Mauritshuis and The Frick Collection - Stories about the Frick
The Frick Collection is lending out a part of its collection for the first time in its history. And the Mauritshuis is honoured to be hosting this unprecedented event. Works of art purchased by Frick himself cannot leave the building in New York, in accordance with his will. But even after Frick’s death, the museum continued to acquire artworks that reflect his personal taste. A selection of works from that part of collection has been made for this exhibition. It comprises 36 art treasures.
Jean-Auguste-Dominique Ingres (1780-1867)
Portrait of the Comtesse d’Haussonville, 1845
Louise d’Haussonville (1818-1822) was a striking figure in Parisian cultural life. She moved in the highest circles, was married and a mother, and also an independent spirit and writer. Ingres portrayed her leaning against a mantelpiece, lost in thought. She stands in front of a mirror, allowing us to admire the reflection of her coiffed hair. Ingres’s classical style is remarkably smooth and precise. Combined with the blue-grey tones, this creates a cool, mysterious atmosphere that beautifully complements Louise’s steel-blue eyes.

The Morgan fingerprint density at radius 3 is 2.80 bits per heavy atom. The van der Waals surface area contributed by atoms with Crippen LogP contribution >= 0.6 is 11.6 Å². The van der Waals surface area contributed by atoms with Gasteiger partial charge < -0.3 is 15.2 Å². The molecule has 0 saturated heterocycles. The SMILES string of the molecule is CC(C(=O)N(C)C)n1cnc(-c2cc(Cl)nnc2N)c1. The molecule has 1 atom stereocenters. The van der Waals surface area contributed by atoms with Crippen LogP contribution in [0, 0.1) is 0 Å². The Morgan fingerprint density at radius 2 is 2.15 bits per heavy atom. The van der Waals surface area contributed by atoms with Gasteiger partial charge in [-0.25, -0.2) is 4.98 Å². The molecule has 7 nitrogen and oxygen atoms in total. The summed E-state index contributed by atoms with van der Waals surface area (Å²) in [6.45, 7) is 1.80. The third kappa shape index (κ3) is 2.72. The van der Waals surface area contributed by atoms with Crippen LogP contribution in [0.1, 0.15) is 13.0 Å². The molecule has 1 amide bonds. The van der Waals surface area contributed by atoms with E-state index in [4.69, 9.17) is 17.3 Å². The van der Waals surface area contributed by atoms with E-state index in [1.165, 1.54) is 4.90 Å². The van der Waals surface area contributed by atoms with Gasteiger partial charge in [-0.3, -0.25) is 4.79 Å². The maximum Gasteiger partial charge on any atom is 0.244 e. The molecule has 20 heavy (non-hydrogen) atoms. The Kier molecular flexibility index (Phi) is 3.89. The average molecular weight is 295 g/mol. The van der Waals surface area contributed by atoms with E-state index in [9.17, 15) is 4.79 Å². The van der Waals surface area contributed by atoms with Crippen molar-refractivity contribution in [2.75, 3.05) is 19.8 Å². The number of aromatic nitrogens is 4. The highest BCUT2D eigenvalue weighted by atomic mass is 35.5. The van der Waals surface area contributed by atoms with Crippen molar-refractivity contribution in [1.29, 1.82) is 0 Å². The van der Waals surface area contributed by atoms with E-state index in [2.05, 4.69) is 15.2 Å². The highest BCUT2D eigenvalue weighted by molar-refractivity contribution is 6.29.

Cimabue (c. 1240-c. 1302)
The Flagellation of Christ, c. 1280
This is the oldest work of art in The Frick Collection. It was produced by Cimabue, a thirteenth-century Florentine painter who portrayed the human body in a far more naturalistic manner than his predecessors. For the first time, the figure of Christ is no longer built up of lines, but of areas of light and shade. It encourages the viewer to empathise with Christ’s suffering, which is why Cimabue has emphasised Christ’s vulnerable pose and his intensely sorrowful expression.
John Constable (1776-1837)
The White Horse, 1819
The English landscape painter Constable considered this painting to be one of his finest works. He aimed to evoke and emulate his illustrious predecessors, such as Jacob van Ruisdael. We are in Suffolk, by the River Stour. Standing on a passenger barge is a white horse that has been allowed to have a break from its hard work. Constable demonstrates his masterly skill in the rapidly painted clouds and the dappled sunlight on the leaves of the trees. The smooth water and the listless cows lend the scene a calm, summery air.
Jean Barbet (active 1475-1514)
This magnificent stylised angel is an exceptional piece. It is the earliest known large bronze sculpture from France. Also unusual is that the left wing bears both the maker’s name and the date of its production: 28 March 1475. The sculpture’s function remains a mystery. Its creator Barbet was not an artist, but a cannon maker and so an experienced bronze caster. But did he also design this work? The figure’s exceptional artistic quality suggests otherwise.